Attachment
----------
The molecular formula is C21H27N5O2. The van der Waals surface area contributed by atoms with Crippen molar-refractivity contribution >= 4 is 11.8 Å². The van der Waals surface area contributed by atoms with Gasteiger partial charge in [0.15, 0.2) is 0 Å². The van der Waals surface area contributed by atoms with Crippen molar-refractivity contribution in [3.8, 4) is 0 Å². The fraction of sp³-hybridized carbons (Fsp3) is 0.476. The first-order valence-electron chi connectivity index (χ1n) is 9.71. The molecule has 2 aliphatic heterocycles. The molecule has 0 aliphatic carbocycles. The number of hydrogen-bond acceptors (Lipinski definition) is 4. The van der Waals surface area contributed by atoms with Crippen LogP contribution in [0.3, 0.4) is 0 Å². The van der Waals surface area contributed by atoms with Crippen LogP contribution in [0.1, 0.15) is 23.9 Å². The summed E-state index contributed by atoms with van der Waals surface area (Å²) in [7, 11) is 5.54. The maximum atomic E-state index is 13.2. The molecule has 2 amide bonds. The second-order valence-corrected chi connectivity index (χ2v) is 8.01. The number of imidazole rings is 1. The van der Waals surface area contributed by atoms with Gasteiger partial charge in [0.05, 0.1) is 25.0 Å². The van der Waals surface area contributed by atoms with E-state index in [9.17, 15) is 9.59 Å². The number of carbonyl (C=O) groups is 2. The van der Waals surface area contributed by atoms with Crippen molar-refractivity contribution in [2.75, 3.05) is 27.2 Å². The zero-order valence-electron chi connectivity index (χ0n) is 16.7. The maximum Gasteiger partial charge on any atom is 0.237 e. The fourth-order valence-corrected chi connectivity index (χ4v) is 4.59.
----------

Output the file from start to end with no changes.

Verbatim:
The molecular formula is C21H27N5O2. The van der Waals surface area contributed by atoms with Crippen molar-refractivity contribution >= 4 is 11.8 Å². The van der Waals surface area contributed by atoms with Gasteiger partial charge in [0.15, 0.2) is 0 Å². The van der Waals surface area contributed by atoms with Crippen molar-refractivity contribution in [3.8, 4) is 0 Å². The fraction of sp³-hybridized carbons (Fsp3) is 0.476. The first-order valence-electron chi connectivity index (χ1n) is 9.71. The molecule has 2 aliphatic heterocycles. The molecule has 0 aliphatic carbocycles. The number of hydrogen-bond acceptors (Lipinski definition) is 4. The van der Waals surface area contributed by atoms with Crippen LogP contribution in [0.3, 0.4) is 0 Å². The van der Waals surface area contributed by atoms with Crippen LogP contribution in [0.1, 0.15) is 23.9 Å². The summed E-state index contributed by atoms with van der Waals surface area (Å²) in [7, 11) is 5.54. The maximum atomic E-state index is 13.2. The molecule has 2 amide bonds. The second-order valence-corrected chi connectivity index (χ2v) is 8.01. The number of imidazole rings is 1. The van der Waals surface area contributed by atoms with Gasteiger partial charge in [0.05, 0.1) is 25.0 Å². The van der Waals surface area contributed by atoms with E-state index in [9.17, 15) is 9.59 Å². The number of carbonyl (C=O) groups is 2. The van der Waals surface area contributed by atoms with Crippen molar-refractivity contribution in [2.75, 3.05) is 27.2 Å². The zero-order valence-electron chi connectivity index (χ0n) is 16.7. The maximum Gasteiger partial charge on any atom is 0.237 e. The fourth-order valence-corrected chi connectivity index (χ4v) is 4.59.